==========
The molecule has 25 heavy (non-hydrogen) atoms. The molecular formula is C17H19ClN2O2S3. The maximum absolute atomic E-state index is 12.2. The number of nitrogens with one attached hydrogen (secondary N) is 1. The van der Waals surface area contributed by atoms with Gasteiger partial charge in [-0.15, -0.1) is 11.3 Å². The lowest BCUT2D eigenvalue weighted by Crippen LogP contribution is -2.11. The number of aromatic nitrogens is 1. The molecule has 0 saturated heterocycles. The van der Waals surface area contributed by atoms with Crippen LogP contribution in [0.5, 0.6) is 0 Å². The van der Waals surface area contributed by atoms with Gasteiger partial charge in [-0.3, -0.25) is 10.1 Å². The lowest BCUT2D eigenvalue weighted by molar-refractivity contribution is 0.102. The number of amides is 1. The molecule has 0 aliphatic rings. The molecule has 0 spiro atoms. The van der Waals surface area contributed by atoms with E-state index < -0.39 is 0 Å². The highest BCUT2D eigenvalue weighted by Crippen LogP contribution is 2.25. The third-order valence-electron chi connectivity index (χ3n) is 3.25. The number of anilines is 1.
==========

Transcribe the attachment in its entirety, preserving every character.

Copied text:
The molecule has 25 heavy (non-hydrogen) atoms. The molecular formula is C17H19ClN2O2S3. The maximum absolute atomic E-state index is 12.2. The number of nitrogens with one attached hydrogen (secondary N) is 1. The van der Waals surface area contributed by atoms with Gasteiger partial charge in [-0.15, -0.1) is 11.3 Å². The lowest BCUT2D eigenvalue weighted by Crippen LogP contribution is -2.11. The number of aromatic nitrogens is 1. The molecule has 0 saturated heterocycles. The van der Waals surface area contributed by atoms with Crippen LogP contribution in [0.5, 0.6) is 0 Å². The van der Waals surface area contributed by atoms with Gasteiger partial charge in [-0.3, -0.25) is 10.1 Å². The lowest BCUT2D eigenvalue weighted by molar-refractivity contribution is 0.102. The number of amides is 1. The molecule has 0 aliphatic rings. The molecule has 0 spiro atoms. The van der Waals surface area contributed by atoms with E-state index < -0.39 is 0 Å². The highest BCUT2D eigenvalue weighted by Crippen LogP contribution is 2.25. The third-order valence-electron chi connectivity index (χ3n) is 3.25. The number of anilines is 1.